I have yet to meet a successful artist who uses inferior materials. Cheap oil paints, watercolors, brushes, acrylics, and papers and other supports will not yield the same results. And that's exactly where I am in my process right now. I am examining every thing I use to make sure my results are the best they can be. And there you have it...just a few more things to think about.
Wednesday, October 9, 2013
(Experimental Study.....11" x 14".....Water Soluble Oils on Gessobord Panel)
"Start over and see what happens." Starting over is part of life and definitely part of the art process. It is not always fun to start over, but it is part of the "learning curve". I have noticed that artists have an innate desire to skip the "learning curve" and go straight to the successful painting.....including myself. And wouldn't that be dandy!! It is not reality.
To break new ground or even to elevate existing skill levels, it is so important to simply go to the studio or wherever else you do art and simply begin. Equally important is observing what is actually happening on the canvas, clayboard, or paper. There is generally a few things that are worth saving in an experimental piece, but there might be a need to start over. Such was the case with the piece I created this morning.
This was my third effort with a lot of wasted paint. (Some can be scraped and reused, but very often it simply needs to be tossed.) And this, too, is part of the learning curve. It can be costly, but the techniques of mark making and how to deliver the paint to the surface is experimental in nature and requires practice.
I consider today's piece an oil and palette knife study rather than a finished and polished piece. But the good news is that I now have several pieces to study and they will definitely inform me in my continuing study.
I do think I prefer paper for these types of abstract pieces because there is a drag to the surface that allows for more expression. So tomorrow I am switching to 300 lb. HP. Since I already know that I want to go in the direction of gestural abstract pieces, the only thing to do now is to continue to work with these mediums and tools until I feel my artistic voice shining through with clarity.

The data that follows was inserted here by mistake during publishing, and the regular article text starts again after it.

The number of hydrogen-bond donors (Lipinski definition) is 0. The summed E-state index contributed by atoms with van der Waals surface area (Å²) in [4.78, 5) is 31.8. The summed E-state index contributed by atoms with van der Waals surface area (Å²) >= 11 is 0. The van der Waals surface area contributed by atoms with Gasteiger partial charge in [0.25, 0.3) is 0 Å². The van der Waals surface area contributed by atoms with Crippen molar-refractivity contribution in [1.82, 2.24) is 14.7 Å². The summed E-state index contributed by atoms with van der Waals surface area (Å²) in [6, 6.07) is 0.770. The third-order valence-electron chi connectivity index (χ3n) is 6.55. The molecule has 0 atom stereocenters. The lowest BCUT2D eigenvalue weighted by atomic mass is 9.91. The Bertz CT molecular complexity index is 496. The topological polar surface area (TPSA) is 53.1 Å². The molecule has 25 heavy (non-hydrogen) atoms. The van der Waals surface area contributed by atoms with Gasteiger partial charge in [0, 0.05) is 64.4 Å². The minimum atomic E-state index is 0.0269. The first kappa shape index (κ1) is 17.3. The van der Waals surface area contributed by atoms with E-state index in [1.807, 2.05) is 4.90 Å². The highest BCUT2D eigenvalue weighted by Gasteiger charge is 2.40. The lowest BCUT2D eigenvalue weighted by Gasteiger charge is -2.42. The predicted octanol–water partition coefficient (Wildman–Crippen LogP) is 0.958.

I also have a desire to switch to canvas and acrylics with the same goals in mind. What a journey! And there you have it...just a few more things to think about.
Tuesday, October 8, 2013
(Abstract Study with Palette Knife and Water Soluble Oils on Cradled Gessobord)
There is no quote for this piece, but I do have several recognizable words such as dynamic...serendipity...and energy. They all describe where I am trying to go now with my palette knife work. This is just the starting point and will end up looking more like an abstract landscape in much larger sizes.
I began this piece with the light blue covering the entire surface of a 16" x 20" cradled gessobord. Working in water soluble oils, I painted in some rectangular shapes of the different colors you see in the painting. After those were in place, I wrote into the paint with a pointed shaper tool since the paint was very thick.
The next part is exciting. I took a palette knife that looks very much like a spatula for spreading icing on a cake and swiped horizontally through all of the layers of paint. There was more writing created with an extremely sharp pointed palette knife followed by more swipes with the larger knife.
In addition to removing paint, I also added some of the same colors back in to make sure the light blue was dominant and the orange created some alternating effects. This type of painting is a rather chaotic process, but there are several things that make it work.
The most important is the use of a limited palette. All of these colors are appearing in various tints, shades, and intensities. If colors are used in all of their intensity throughout the painting, a "garish" look is the result.
The other important factor is the design principle of dominance. One color must dominate a piece in order to have unity. There is also a wide range of values as seen on the gray scale. That too is important. If the darks are not dark enough or the lights are not light enough, the piece lacks the contrast of value that is so critical in creating depth. And values are the most subtle of the design elements and can sneak up on any artist.
This piece may or may not ever be exhibited, but it does take me back into palette knife painting with a renewed energy. And there you have it...just a few more things to think about.
Monday, October 7, 2013
($80.00.......8" x 8"......watercolor on Fabriano 300 lb. CP....mounted on a flat panel)